HPV16 whole genome minority variants in persistent infections from young Dutch women
Journal article, Peer reviewed
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Original versionLagström SL, van der Weele, Rounge TB, Christiansen IK, King, Ambur OH. HPV16 whole genome minority variants in persistent infections from young Dutch women. Journal of Clinical Virology. 2019;119:24-30 https://dx.doi.org/10.1016/j.jcv.2019.08.003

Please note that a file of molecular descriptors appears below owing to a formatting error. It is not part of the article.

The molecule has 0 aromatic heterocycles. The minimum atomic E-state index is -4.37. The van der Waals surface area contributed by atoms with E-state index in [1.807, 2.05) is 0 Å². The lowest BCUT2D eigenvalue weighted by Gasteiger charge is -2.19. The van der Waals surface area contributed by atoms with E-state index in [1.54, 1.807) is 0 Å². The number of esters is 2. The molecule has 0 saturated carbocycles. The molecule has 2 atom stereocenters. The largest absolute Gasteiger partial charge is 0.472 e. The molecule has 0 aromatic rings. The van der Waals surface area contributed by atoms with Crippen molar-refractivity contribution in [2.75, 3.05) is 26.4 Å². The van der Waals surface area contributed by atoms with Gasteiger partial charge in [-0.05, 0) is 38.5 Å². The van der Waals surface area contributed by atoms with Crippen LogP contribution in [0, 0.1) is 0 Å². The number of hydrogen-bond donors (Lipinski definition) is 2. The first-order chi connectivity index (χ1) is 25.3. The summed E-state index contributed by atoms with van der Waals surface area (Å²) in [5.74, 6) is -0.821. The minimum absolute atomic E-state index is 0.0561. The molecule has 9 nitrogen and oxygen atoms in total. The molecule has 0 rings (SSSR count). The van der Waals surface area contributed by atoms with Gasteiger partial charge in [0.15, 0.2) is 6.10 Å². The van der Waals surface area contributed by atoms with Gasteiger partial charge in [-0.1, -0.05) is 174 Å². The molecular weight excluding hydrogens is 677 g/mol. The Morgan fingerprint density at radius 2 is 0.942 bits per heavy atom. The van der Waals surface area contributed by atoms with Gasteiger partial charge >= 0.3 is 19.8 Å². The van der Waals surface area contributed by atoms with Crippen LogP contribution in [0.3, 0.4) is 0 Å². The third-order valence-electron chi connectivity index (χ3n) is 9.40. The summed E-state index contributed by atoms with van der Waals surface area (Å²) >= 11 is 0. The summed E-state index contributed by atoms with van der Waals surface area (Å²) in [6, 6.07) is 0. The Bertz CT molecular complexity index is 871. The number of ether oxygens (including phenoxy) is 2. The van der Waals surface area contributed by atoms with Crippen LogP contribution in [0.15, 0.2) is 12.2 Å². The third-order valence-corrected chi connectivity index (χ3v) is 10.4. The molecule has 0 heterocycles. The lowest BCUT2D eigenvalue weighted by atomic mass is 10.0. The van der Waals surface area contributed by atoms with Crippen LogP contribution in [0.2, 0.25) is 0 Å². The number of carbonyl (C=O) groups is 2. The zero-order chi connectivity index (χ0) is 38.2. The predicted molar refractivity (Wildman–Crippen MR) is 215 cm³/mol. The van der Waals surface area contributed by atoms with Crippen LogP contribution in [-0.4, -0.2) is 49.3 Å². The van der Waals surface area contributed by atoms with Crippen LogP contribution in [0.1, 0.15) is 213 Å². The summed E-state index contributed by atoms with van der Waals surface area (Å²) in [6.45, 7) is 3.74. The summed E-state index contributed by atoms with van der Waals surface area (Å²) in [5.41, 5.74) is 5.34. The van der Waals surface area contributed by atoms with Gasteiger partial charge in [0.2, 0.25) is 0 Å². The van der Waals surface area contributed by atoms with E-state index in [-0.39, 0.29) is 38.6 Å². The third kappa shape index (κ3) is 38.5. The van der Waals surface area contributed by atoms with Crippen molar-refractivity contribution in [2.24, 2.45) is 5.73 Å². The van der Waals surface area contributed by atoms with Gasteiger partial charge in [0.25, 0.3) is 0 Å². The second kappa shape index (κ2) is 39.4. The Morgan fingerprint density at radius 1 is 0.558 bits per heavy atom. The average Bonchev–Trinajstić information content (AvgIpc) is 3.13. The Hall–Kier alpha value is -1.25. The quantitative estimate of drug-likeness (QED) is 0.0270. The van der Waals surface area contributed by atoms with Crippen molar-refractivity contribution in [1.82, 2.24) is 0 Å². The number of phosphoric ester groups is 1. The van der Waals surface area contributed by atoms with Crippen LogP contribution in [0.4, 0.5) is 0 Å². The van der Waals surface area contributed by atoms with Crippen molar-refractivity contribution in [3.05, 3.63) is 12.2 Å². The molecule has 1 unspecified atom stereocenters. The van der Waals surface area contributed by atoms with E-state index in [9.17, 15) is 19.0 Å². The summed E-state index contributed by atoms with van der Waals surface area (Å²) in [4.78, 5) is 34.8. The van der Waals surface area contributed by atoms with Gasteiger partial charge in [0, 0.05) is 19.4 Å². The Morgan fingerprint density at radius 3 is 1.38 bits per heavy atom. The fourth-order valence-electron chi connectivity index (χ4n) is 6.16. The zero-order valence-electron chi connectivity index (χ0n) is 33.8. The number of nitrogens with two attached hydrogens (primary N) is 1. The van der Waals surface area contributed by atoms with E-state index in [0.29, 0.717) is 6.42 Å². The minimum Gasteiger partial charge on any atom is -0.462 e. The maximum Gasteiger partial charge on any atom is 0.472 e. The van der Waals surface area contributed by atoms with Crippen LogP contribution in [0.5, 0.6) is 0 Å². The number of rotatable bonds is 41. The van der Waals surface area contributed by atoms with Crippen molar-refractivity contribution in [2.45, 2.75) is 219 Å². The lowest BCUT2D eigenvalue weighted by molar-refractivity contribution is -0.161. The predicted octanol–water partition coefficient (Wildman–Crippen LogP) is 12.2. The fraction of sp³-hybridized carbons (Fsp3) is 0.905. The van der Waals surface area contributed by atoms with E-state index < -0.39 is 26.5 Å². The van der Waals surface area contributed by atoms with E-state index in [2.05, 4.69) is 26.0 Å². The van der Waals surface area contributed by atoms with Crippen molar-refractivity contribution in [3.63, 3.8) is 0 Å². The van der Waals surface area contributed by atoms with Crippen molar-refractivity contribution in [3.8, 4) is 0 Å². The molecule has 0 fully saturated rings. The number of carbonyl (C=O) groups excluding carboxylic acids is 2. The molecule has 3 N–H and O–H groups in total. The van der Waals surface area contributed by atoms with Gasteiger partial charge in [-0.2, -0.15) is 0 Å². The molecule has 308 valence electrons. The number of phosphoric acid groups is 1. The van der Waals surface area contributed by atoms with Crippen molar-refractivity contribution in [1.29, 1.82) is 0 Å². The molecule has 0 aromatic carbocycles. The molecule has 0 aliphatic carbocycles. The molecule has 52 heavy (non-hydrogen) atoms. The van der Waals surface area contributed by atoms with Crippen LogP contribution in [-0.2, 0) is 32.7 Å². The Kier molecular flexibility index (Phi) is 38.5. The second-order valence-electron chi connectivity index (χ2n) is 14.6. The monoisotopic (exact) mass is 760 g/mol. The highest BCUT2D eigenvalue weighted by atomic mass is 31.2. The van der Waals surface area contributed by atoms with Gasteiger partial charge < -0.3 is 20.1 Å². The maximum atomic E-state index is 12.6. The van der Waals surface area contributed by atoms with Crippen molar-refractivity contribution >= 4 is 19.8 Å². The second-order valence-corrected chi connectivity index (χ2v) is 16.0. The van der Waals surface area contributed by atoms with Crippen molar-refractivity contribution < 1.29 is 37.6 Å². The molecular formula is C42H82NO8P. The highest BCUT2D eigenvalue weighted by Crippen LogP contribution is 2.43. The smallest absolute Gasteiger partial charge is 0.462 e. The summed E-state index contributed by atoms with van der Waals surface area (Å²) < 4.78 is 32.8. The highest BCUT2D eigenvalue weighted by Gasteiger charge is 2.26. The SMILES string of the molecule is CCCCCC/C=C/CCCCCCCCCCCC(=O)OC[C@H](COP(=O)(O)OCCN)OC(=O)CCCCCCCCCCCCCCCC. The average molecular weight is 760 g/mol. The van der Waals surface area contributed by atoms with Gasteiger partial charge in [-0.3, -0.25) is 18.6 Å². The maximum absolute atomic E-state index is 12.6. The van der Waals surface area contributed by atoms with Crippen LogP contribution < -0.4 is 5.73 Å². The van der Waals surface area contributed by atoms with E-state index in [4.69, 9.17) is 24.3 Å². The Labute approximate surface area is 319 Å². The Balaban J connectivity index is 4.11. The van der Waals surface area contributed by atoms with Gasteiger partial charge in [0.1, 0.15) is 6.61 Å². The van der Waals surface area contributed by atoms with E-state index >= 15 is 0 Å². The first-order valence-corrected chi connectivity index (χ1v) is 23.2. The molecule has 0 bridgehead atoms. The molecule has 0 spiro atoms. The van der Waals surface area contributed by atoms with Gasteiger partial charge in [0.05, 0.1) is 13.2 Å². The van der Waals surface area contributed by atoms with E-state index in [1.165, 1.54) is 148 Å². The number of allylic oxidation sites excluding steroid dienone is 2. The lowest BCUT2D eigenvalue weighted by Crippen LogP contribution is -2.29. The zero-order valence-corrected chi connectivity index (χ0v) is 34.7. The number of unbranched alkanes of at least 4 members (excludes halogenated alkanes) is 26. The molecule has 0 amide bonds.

Background: Chronic infections by one of the oncogenic human papillomaviruses (HPVs) are responsible for near 5% of the global cancer burden and HPV16 is the type most often found in cancers. HPV genomes displayunexpected levels of variation when deep-sequenced. Minor nucleotide variations (MNVs) may reveal HPVgenomic instability and HPV-related carcinogenic transformation of host cells. Objectives: The objective of this study was to investigate HPV16 genome variation at the minor variant level onpersisting HPV16 cervical infections from a population of young Dutch women. Study design:15 HPV16 infections were sequenced using a whole-HPV genome deep sequencing protocol (TaME-seq). One infection was followed over a three-year period, eight were followed over a two-year period, threewere followed over a one-year period and three infections had a single sampling point. Results and conclusions: Using a 1% variant frequency cutoff, we find on average 48 MNVs per HPV16 genomeand 1717 MNVs in total when sequencing coverage was > 100 × . Wefind the transition mutation T > C to be the most common, in contrast to other studies detecting APOBEC-related C > T mutation profiles in pre-cancerous and cancer samples. Our results suggest that the relative mutagenic footprint of HPV16 genomes may differ between the infections in this study and transforming lesions. In addition, we identify a number of MNVs that have previously been associated with higher incidence of high-grade lesions (CIN3+) in a population study. These findings may provide a starting point for future studies exploring causality between emerging HPV minorgenomic variants and cancer development.